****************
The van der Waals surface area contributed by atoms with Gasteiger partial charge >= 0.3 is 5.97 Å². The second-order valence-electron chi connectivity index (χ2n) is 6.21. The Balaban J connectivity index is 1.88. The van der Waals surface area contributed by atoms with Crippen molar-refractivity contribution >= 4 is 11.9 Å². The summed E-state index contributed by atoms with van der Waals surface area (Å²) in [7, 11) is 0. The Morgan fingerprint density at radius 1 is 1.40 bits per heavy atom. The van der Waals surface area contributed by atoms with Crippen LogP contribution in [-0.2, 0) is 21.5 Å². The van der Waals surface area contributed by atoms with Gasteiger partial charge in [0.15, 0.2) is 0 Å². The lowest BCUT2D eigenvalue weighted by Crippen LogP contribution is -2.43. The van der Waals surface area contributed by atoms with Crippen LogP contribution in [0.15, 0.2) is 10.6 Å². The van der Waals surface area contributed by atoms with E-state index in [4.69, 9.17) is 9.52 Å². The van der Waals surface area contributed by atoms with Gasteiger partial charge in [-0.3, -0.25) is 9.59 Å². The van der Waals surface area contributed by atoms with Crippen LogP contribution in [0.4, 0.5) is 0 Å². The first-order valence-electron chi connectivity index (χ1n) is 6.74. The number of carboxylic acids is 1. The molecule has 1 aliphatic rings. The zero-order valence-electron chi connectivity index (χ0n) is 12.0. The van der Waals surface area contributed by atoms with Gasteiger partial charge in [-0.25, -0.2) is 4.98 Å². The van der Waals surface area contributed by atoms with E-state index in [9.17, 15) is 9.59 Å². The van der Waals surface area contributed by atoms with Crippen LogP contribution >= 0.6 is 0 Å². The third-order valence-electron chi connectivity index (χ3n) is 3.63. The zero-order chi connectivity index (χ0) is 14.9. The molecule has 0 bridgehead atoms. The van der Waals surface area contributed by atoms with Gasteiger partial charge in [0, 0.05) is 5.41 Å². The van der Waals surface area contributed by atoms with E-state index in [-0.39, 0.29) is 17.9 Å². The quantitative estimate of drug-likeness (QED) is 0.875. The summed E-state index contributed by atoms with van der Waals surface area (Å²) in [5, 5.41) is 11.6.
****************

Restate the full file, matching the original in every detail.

The van der Waals surface area contributed by atoms with Gasteiger partial charge >= 0.3 is 5.97 Å². The second-order valence-electron chi connectivity index (χ2n) is 6.21. The Balaban J connectivity index is 1.88. The van der Waals surface area contributed by atoms with Crippen molar-refractivity contribution >= 4 is 11.9 Å². The summed E-state index contributed by atoms with van der Waals surface area (Å²) in [7, 11) is 0. The Morgan fingerprint density at radius 1 is 1.40 bits per heavy atom. The van der Waals surface area contributed by atoms with Crippen LogP contribution in [-0.2, 0) is 21.5 Å². The van der Waals surface area contributed by atoms with Gasteiger partial charge in [0.15, 0.2) is 0 Å². The lowest BCUT2D eigenvalue weighted by Crippen LogP contribution is -2.43. The van der Waals surface area contributed by atoms with Crippen LogP contribution in [0.15, 0.2) is 10.6 Å². The van der Waals surface area contributed by atoms with E-state index in [4.69, 9.17) is 9.52 Å². The van der Waals surface area contributed by atoms with Gasteiger partial charge in [-0.3, -0.25) is 9.59 Å². The van der Waals surface area contributed by atoms with Crippen LogP contribution in [0.4, 0.5) is 0 Å². The first-order valence-electron chi connectivity index (χ1n) is 6.74. The number of carboxylic acids is 1. The molecule has 1 aliphatic rings. The zero-order valence-electron chi connectivity index (χ0n) is 12.0. The van der Waals surface area contributed by atoms with Gasteiger partial charge in [-0.25, -0.2) is 4.98 Å². The van der Waals surface area contributed by atoms with E-state index in [9.17, 15) is 9.59 Å². The van der Waals surface area contributed by atoms with Crippen LogP contribution >= 0.6 is 0 Å². The third-order valence-electron chi connectivity index (χ3n) is 3.63. The zero-order chi connectivity index (χ0) is 14.9. The molecule has 0 bridgehead atoms. The van der Waals surface area contributed by atoms with Gasteiger partial charge in [0, 0.05) is 5.41 Å². The van der Waals surface area contributed by atoms with E-state index in [-0.39, 0.29) is 17.9 Å². The quantitative estimate of drug-likeness (QED) is 0.875. The summed E-state index contributed by atoms with van der Waals surface area (Å²) in [5, 5.41) is 11.6.